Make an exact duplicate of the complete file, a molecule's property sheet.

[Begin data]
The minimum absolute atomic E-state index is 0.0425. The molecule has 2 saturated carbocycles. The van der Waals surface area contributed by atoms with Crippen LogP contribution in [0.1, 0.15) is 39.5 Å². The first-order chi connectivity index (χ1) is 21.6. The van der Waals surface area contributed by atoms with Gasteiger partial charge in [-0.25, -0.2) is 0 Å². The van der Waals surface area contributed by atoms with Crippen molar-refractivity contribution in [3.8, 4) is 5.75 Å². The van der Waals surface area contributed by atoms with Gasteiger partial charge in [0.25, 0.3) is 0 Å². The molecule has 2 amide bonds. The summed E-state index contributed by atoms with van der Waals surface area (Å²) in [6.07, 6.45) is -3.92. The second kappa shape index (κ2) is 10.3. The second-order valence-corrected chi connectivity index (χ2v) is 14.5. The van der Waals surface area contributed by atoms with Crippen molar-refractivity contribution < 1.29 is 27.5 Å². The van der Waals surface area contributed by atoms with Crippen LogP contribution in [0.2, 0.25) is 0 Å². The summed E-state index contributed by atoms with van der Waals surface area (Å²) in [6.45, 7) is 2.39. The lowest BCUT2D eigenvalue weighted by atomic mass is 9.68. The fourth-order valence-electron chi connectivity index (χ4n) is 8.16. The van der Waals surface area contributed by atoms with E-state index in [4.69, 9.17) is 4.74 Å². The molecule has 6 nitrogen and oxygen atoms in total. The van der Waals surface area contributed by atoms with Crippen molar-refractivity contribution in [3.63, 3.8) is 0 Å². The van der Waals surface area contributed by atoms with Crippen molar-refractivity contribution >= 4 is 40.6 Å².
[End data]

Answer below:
The minimum absolute atomic E-state index is 0.0425. The molecule has 2 saturated carbocycles. The van der Waals surface area contributed by atoms with Crippen LogP contribution in [0.1, 0.15) is 39.5 Å². The first-order chi connectivity index (χ1) is 21.6. The van der Waals surface area contributed by atoms with Gasteiger partial charge in [-0.25, -0.2) is 0 Å². The van der Waals surface area contributed by atoms with Crippen molar-refractivity contribution in [3.8, 4) is 5.75 Å². The van der Waals surface area contributed by atoms with Gasteiger partial charge in [0.25, 0.3) is 0 Å². The molecule has 2 amide bonds. The summed E-state index contributed by atoms with van der Waals surface area (Å²) in [6.07, 6.45) is -3.92. The second kappa shape index (κ2) is 10.3. The second-order valence-corrected chi connectivity index (χ2v) is 14.5. The van der Waals surface area contributed by atoms with Crippen molar-refractivity contribution < 1.29 is 27.5 Å². The van der Waals surface area contributed by atoms with Crippen LogP contribution in [0.2, 0.25) is 0 Å². The summed E-state index contributed by atoms with van der Waals surface area (Å²) in [6.45, 7) is 2.39. The lowest BCUT2D eigenvalue weighted by atomic mass is 9.68. The fourth-order valence-electron chi connectivity index (χ4n) is 8.16. The van der Waals surface area contributed by atoms with E-state index in [4.69, 9.17) is 4.74 Å². The molecule has 6 nitrogen and oxygen atoms in total. The van der Waals surface area contributed by atoms with Crippen molar-refractivity contribution in [3.63, 3.8) is 0 Å². The van der Waals surface area contributed by atoms with Crippen molar-refractivity contribution >= 4 is 40.6 Å².